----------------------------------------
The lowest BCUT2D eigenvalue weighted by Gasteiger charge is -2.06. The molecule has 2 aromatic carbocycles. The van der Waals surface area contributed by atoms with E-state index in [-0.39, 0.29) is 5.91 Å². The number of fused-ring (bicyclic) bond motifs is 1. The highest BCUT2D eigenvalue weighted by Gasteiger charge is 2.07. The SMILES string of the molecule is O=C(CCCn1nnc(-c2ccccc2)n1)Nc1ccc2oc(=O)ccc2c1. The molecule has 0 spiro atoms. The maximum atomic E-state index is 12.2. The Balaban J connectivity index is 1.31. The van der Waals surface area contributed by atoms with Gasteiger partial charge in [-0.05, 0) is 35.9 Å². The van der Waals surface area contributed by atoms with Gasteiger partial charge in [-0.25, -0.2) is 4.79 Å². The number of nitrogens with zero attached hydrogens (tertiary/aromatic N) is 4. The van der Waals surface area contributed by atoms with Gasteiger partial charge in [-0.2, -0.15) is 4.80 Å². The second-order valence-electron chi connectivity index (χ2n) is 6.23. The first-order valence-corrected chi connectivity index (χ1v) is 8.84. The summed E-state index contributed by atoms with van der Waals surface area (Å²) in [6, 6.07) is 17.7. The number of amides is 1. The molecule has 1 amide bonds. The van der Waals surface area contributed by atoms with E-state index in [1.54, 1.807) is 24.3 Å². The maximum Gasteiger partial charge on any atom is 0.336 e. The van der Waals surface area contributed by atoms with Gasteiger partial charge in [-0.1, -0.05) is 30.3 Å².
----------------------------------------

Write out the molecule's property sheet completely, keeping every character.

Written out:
The lowest BCUT2D eigenvalue weighted by Gasteiger charge is -2.06. The molecule has 2 aromatic carbocycles. The van der Waals surface area contributed by atoms with E-state index in [-0.39, 0.29) is 5.91 Å². The number of fused-ring (bicyclic) bond motifs is 1. The highest BCUT2D eigenvalue weighted by Gasteiger charge is 2.07. The SMILES string of the molecule is O=C(CCCn1nnc(-c2ccccc2)n1)Nc1ccc2oc(=O)ccc2c1. The molecule has 0 spiro atoms. The maximum atomic E-state index is 12.2. The Balaban J connectivity index is 1.31. The van der Waals surface area contributed by atoms with Gasteiger partial charge in [-0.05, 0) is 35.9 Å². The van der Waals surface area contributed by atoms with Gasteiger partial charge in [-0.25, -0.2) is 4.79 Å². The number of nitrogens with zero attached hydrogens (tertiary/aromatic N) is 4. The van der Waals surface area contributed by atoms with Gasteiger partial charge in [-0.2, -0.15) is 4.80 Å². The second-order valence-electron chi connectivity index (χ2n) is 6.23. The first-order valence-corrected chi connectivity index (χ1v) is 8.84. The summed E-state index contributed by atoms with van der Waals surface area (Å²) in [6, 6.07) is 17.7. The number of amides is 1. The molecule has 1 amide bonds. The van der Waals surface area contributed by atoms with E-state index in [1.54, 1.807) is 24.3 Å². The maximum Gasteiger partial charge on any atom is 0.336 e. The van der Waals surface area contributed by atoms with Gasteiger partial charge in [-0.1, -0.05) is 30.3 Å².